Middle and upper class people are more likely to hold prejudiced views about Muslims than working class people.

A detailed survey about racism in Britain revealed that 23.2 percent of people from “upper and lower middle class groups” held prejudiced views about Islam.
In comparison 18.4 percent of people from “working class groups” had those views. The University of Birmingham survey, carried out with analytics firm YouGov, was based on interviews with 1,667 people between 20 and 21 July 2021.
Overall, people in Britain are three times more likely to hold racist views of Muslims than other religions. Muslims are the second “least liked” group, after Gypsy and Irish Travellers, with over a quarter of people feeling negatively towards them. 
Those behind the survey suggest that negative stereotypes of Islam in society cause these ideas.
The report cites the example of Tory minister Nadine Dorries supportively tweeting racist remarks made by fascist Tommy Robinson as one reason why Islamophobia was so widespread.
And the normalisation of hatred towards Muslims—what it described as “dinner table prejudice”—also comes from people who know little about Islam. 
What this study also shows is that racism doesn’t come from the supposed bigotry or ignorance of ordinary people. It come from the top to keep workers divided and create scapegoats. 

Tory crisis must be a call to action for the left

Posted on: January 25th, 2022 by Sophie No Comments

Anti-Tory protests earlier this month

The Tory crisis should be the gift that keeps on giving to the Labour Party, the left, the trade unions, and everyone who hates the Tories.
Every fresh revelation of yet another Downing Street party is another opportunity to put the boot in. Yet Labour just won’t accept the gift. Its leader Keir Starmer is nowhere to be seen.  And its leading politicians are so careful not to go too hard they seem scared of their own shadows.
In a BBC interview on Tuesday, Labour’s chosen spokesperson MP David Lammy wouldn’t even say if he thought Boris Johnson’s birthday party was a party.
For Labour, the big scandal is not that the Tories partied while many ordinary people were still separated from their families.  It’s that the revelations are a distraction from the government’s warmongering in Ukraine.
The consequence of all this is that Labour is now frightened that, when Johnson does go, the Tories will recover. One anonymous Labour shadow minister told the LabourList website they want to keep Johnson in place for as long as possible.
“It’s a nice and unusual feeling to be ahead of the polls,” they said. “I suspect it may evaporate once Johnson goes.”
The solution to this is to turn Johnson’s crisis into a crisis for the whole of the Tory party. But Labour is frightened to do that.
It would mean hammering away at how the Tories put the interests of big business ahead of the lives of ordinary people.
And just as bosses are pushing up prices to protect their profits, the Tories plan to hit us with a national insurance increase and a massive rise in energy bills.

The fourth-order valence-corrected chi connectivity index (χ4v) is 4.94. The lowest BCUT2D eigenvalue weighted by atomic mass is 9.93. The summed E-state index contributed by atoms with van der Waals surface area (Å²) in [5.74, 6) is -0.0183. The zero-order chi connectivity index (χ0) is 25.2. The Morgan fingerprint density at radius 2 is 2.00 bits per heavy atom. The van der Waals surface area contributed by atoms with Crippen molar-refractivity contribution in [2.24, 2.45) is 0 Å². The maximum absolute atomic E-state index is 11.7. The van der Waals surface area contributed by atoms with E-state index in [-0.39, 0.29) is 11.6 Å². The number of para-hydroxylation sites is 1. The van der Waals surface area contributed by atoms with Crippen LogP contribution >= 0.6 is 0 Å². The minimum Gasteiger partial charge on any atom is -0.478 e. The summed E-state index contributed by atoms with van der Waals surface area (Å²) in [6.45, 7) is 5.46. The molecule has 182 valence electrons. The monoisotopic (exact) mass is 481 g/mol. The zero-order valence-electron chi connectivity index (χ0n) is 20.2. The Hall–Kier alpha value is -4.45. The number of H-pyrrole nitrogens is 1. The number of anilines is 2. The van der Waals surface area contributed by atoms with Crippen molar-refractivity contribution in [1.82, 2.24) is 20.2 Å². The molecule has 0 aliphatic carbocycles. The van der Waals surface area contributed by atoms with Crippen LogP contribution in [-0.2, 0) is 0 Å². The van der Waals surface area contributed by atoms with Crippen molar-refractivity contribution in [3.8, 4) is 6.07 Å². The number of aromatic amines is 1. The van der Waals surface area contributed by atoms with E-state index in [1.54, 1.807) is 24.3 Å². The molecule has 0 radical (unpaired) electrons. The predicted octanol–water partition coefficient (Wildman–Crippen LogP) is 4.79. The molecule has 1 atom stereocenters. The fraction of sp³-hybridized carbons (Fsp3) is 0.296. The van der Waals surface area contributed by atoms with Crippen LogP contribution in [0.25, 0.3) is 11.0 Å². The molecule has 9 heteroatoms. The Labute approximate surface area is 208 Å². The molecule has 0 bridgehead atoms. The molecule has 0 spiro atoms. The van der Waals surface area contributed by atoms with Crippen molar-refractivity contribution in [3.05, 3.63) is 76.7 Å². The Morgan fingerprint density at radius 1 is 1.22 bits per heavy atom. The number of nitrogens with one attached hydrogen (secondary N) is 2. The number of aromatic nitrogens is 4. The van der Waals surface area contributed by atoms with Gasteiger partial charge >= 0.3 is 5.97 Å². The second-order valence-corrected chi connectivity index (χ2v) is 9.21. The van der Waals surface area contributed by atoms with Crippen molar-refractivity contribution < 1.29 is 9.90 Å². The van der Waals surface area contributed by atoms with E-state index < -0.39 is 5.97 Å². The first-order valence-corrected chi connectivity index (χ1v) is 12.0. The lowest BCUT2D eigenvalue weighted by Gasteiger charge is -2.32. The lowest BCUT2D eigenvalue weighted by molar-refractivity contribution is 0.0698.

Labour insisted on supporting the Tories throughout the pandemic because it also wants to prove itself the friend of big business. 
So Labour won’t attack the bosses for jacking up the cost of living.  And it won’t oppose lifting the energy price cap because it doesn’t want to upset the Big Six energy companies. 
All of this means that, amid the biggest crisis for the Tories—and the system—in years, the left isn’t playing a part.  The working class are left as spectators. 
The trade union leaders that could do something about this take their cue from Labour. 
They could organise the mass demonstrations and strikes that could make the Tories’ crisis about much more than birthday parties. But they would rather sit on their hands and wait for a Labour government.
In reality, that means waiting for a Labour government that won’t do much for working class people either. We need more resistance urgently. Anything else means giving the Tories’ gift back to them.

Is oil company Repsol using disaster to duck responsibility for spill in Peru?

Posted on: January 25th, 2022 by Nick No Comments
A cleanup worker holds up a bedraggled, oil soaked bird

The oil spill killed wildlife and damaged fishers’ livelihoods (Picture: Oefa Peru)

The Peruvian government declared a climate emergency this week after 6,000 barrels of crude oil, owned by the company Repsol, spilled into the South Pacific Ocean.

The spill has hit over 20 beaches along the country’s coasts, killing and injuring marine life. Hundreds of dead birds have been seen floating in the sea covered in oil. And the spill is already having a devastating impact on those who live in Peru’s coastal areas.

Fisher Bernardo Espinoza told reporters, “Right in the middle of high season they have gone and basically cut off our arms,”

“We can’t work. We already are using up the last of our savings.”

Another fisher, Giovana Rugel, said, “Nothing is selling at all. The fish more than anything comes out with the smell of oil, and people don’t buy it, they don’t eat it because they are afraid of getting poisoned by it, by the oil spill.

Fishers protested and held a sit-in outside Repsol refinery in the province of Callao to demand action be taken against the company last week.

They held signs reading, “Repsol killer of marine fauna,” and, “No to ecological crime.”

The spill is likely to have a terrible impact on biodiversity and industry in the years to come, but what caused it is highly contested.

The widely supposed view is that large waves caused by the eruption of an undersea volcano near Tonga hit an oil tanker that was unloading. This is the version of the story that Repsol has gone with.

The company denied all responsibility for the incident, saying it could not predict the weather conditions that supposedly caused the spill. But a new report from Peru’s Supervisory Body for Investment in Energy and Mining contradicts this. 

The report conducted by scientists found no connection between the spill and the eruption of the volcano thousands of miles away.

Instead the report concluded the spill was much more likely caused by sudden movement by the Mare Doricum tanker, causing it to rupture. 

The Supervisory Body for Investment in Energy and Mining has now asked Repsol what it did to stop the spill. Initial reports by the company said that only very small amounts of oil had spilt into the ocean.